The clear loser for the month of May among the major currencies is the US dollar, which thus broke the streak of four months in the green numbers. The Greenback lost ground against all currencies, even the Japanese yen, as the USDJPY currency pair was close to 158 yen per dollar again in early May shortly after the BoJ intervention. Thus, investors are pricing into the dollar a scenario where there will be two interest rate cuts before the end of the year. Thus, markets are currently pricing in an average 37 basis point rate cut in 2024. This development is somewhat surprising given that statements by some Fed officials have sounded more hawkish in recent weeks, and some have even considered a possible rate hike if inflation does not start to fall significantly.



The main news that significantly affected market action was on Friday, when the US core PCE price index, the Federal Reserve’s preferred gauge to measure inflation, was released. Month-on-month growth in April was 0.2%, following a 0.3% rise in March. This is the lowest reading so far in 2024 and was also below expectations of a 0.3% rise. The headline gauge was up by 0.3%, the same as in March and February. Also, the annual PCE inflation remained at 2.7%, matching a 4-month high hit in March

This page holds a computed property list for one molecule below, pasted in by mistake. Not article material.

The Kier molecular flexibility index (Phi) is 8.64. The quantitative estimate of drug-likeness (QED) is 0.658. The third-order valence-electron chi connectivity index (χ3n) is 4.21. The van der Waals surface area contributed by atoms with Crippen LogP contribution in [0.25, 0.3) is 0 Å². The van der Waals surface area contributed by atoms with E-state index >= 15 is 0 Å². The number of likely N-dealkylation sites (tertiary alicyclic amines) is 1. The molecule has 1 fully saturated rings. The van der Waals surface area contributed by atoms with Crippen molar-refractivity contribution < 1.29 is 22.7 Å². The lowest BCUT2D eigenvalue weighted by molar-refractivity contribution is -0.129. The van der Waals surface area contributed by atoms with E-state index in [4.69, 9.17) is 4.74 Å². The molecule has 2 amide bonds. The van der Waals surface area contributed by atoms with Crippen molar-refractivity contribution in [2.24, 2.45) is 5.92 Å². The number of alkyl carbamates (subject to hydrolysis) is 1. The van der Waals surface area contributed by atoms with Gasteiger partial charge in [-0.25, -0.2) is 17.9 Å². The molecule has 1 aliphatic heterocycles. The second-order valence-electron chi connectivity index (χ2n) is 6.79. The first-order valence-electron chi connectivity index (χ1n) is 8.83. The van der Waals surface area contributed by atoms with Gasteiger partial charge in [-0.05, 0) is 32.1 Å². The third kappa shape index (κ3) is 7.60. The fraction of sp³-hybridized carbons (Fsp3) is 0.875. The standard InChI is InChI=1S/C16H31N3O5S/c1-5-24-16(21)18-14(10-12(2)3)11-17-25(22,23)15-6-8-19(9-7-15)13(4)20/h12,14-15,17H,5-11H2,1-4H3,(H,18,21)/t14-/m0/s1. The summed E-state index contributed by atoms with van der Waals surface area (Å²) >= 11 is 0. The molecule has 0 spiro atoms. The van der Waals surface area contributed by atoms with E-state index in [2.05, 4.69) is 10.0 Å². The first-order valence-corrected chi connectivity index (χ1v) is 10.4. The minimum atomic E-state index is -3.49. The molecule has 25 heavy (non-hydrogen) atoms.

Consumer confidence in the United States, according to a survey by the Conference Board, surprisingly increased in May after the previous three consecutive monthly declines. According to the survey, consumers are more optimistic about the job market, but remain concerned about high inflation and interest rates.

The U.S. gross domestic product grew at an annualized rate of only 1.3% in the first quarter, compared with 3.4% growth in the previous three months. This is according to the second revised estimate released by the US Commerce Department on Thursday. In last month’s flash estimate, the department said growth slowed to 1.6% in the first quarter, and that news was already surprising to analysts.